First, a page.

Majestic Mount Rainier: Finding My Park in the Archives

This year the National Park Service is celebrating its Centennial and encouraging Americans to “Find Your Park.” Even though I now reside on the opposite side of the country, I know my park will always be Mount Rainier National Park in Washington State.

Mount Rainier in the 1967 film "What is a Mountain?"

Mount Rainier in the 1967 film “What is a Mountain?”

Growing up outside Seattle, my family took advantage of summer weather to visit many of the national parks in the Pacific Northwest, but the one I most remember is Mount Rainier. Even in warm weather, we would find fields of snow near the lodge and visitor center at Paradise. From that vantage point, we used binoculars to search for Camp Muir, the overnight shelter used by mountain climbers attempting the summit. On our own less-strenuous hikes, we would look for the waterfalls that spring up during the summertime, fed by melting snow and glacial ice.

Today I work for the National Archives’ Motion Picture Preservation Lab in College Park, Md. We preserve and provide access to films created by the agencies of the Federal government, including the National Park Service. So far, one of my most exciting experiences has been inspecting and preserving two of the films produced to play at Mount Rainier’s Henry M. Jackson Memorial Visitor Center. These are the films I watched with my parents in a darkened theater on summer vacations.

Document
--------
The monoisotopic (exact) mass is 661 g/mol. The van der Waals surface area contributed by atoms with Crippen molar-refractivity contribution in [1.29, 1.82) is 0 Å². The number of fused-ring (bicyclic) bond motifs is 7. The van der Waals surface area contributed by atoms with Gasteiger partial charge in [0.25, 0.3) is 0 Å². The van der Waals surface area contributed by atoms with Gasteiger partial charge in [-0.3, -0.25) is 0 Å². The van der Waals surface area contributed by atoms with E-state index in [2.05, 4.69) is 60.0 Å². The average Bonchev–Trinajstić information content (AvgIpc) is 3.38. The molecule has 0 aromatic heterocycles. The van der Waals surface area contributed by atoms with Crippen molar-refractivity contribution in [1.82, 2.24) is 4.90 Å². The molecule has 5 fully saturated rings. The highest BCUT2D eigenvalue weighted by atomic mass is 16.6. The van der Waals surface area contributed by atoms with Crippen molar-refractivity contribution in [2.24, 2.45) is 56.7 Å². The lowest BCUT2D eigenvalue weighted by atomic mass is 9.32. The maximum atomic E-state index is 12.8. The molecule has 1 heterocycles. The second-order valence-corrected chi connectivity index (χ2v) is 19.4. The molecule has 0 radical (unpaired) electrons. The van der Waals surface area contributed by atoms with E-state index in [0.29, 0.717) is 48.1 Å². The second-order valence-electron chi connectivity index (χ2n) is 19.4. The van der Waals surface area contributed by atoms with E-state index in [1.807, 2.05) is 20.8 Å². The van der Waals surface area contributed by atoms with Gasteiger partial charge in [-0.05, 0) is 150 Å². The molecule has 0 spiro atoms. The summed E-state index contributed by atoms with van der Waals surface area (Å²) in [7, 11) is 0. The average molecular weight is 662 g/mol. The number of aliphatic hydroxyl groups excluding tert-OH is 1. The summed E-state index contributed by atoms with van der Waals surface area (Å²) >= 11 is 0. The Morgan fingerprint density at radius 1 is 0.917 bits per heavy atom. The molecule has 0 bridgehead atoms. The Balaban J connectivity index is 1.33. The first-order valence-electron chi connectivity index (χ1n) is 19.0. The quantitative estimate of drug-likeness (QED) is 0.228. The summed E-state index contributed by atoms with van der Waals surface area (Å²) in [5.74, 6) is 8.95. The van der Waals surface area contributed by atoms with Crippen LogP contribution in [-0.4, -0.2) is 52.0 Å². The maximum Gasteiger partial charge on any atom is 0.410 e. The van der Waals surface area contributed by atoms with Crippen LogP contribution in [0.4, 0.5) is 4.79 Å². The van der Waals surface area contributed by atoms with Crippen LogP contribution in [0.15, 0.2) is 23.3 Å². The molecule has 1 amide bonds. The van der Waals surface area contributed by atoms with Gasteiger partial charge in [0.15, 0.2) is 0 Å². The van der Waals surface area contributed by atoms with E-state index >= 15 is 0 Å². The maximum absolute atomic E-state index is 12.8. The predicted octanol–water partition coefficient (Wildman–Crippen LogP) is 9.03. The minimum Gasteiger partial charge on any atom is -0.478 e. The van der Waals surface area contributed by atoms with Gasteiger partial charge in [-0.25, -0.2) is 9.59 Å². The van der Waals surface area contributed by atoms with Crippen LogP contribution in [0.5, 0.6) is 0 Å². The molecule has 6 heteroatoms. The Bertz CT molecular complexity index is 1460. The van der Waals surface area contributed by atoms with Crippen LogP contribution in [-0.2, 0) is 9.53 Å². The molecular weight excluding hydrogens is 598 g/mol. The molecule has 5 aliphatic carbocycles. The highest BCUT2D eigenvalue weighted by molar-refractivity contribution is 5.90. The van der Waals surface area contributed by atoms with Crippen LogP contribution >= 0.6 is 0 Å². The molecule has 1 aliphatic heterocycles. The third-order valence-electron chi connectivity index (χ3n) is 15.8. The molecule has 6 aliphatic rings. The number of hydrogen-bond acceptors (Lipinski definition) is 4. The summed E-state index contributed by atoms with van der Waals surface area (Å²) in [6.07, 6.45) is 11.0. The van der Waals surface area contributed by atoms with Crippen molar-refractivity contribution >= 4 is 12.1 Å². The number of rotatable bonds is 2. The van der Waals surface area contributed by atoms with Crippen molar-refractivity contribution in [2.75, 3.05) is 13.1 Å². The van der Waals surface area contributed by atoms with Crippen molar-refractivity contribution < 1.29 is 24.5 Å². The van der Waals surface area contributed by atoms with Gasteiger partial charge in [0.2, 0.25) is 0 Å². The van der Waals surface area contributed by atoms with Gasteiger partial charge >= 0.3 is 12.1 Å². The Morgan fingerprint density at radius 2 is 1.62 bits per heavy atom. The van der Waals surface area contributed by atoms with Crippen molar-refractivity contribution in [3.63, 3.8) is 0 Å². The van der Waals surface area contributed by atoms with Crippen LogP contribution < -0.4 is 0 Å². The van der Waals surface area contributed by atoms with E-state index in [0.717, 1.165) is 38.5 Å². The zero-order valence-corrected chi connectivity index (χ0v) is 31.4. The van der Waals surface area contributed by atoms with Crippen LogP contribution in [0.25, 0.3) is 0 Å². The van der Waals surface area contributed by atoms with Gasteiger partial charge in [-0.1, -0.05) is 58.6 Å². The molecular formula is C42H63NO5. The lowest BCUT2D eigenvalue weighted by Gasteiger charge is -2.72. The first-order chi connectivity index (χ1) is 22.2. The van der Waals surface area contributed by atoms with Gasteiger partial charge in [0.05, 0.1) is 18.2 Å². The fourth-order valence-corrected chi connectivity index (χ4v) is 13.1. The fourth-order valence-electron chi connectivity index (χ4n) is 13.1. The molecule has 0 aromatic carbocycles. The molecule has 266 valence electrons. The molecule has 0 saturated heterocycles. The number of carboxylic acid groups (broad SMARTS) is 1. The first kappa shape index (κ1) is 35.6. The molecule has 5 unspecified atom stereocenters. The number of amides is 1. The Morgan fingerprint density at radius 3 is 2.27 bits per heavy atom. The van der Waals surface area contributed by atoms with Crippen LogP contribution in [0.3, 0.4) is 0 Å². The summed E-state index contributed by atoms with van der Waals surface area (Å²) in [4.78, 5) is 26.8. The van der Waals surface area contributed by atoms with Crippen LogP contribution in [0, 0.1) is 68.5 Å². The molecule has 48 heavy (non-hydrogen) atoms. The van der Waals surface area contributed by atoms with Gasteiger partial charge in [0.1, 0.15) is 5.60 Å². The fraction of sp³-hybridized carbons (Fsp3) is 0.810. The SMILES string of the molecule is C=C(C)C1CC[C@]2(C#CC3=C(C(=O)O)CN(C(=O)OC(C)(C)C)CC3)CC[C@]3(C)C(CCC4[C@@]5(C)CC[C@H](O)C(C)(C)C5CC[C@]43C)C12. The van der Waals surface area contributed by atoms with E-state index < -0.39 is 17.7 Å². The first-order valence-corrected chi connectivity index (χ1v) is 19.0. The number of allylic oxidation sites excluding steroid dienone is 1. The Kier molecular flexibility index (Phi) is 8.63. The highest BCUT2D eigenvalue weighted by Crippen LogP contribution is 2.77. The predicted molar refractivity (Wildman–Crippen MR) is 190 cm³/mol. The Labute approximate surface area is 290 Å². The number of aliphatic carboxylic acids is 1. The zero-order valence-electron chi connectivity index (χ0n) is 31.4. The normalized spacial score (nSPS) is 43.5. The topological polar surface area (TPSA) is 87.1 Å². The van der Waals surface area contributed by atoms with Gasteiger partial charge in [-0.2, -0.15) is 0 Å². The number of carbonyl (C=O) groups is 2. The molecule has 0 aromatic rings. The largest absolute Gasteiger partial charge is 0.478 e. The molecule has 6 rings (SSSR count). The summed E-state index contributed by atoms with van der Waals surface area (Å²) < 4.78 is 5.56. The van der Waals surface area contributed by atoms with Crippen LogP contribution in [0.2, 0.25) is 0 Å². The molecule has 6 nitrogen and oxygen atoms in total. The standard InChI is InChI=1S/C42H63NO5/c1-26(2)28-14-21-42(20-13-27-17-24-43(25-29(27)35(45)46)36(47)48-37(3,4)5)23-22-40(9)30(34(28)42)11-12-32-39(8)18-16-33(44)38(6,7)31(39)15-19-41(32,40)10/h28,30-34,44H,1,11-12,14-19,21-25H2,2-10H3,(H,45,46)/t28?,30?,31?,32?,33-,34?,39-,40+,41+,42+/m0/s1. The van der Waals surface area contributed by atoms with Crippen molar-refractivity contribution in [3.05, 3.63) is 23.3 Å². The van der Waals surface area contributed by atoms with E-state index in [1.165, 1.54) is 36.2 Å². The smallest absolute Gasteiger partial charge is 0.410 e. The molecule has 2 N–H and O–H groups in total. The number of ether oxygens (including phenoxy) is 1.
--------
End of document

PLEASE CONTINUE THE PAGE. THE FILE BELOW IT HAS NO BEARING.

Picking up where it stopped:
Mount Rainier: Fire and Ice (1973) demonstrates the ways in which Mount Rainier is always changing. The massive glaciers grind away at rock as they crawl down the slopes. The film includes some amazing time-lapse photography of glacial motion, both close-up and from a distance. However, the film only hints at the fact that Mount Rainier is a live volcano that could erupt at any time.

What is a Mountain? (1967) covers the history of early European and American exploration of Mount Rainier. (There is relatively little information about the even longer history that indigenous groups had with the mountain, known as Tahoma.) The film includes numerous scenes highlighting the many plants and animals to be found in the Park.

Both of these films remind me that on my next trip to Washington State, I will need to pay the Mountain a visit.

Visit your own National Park during National Park Week. Admission to parks is free through April 24, 2016! For more information about free entrance days, click here.

About Heidi Holmstrom

Heidi works in the Motion Picture Preservation Lab, which is responsible for performing conservation and preservation work on motion picture records held across the National Archives.
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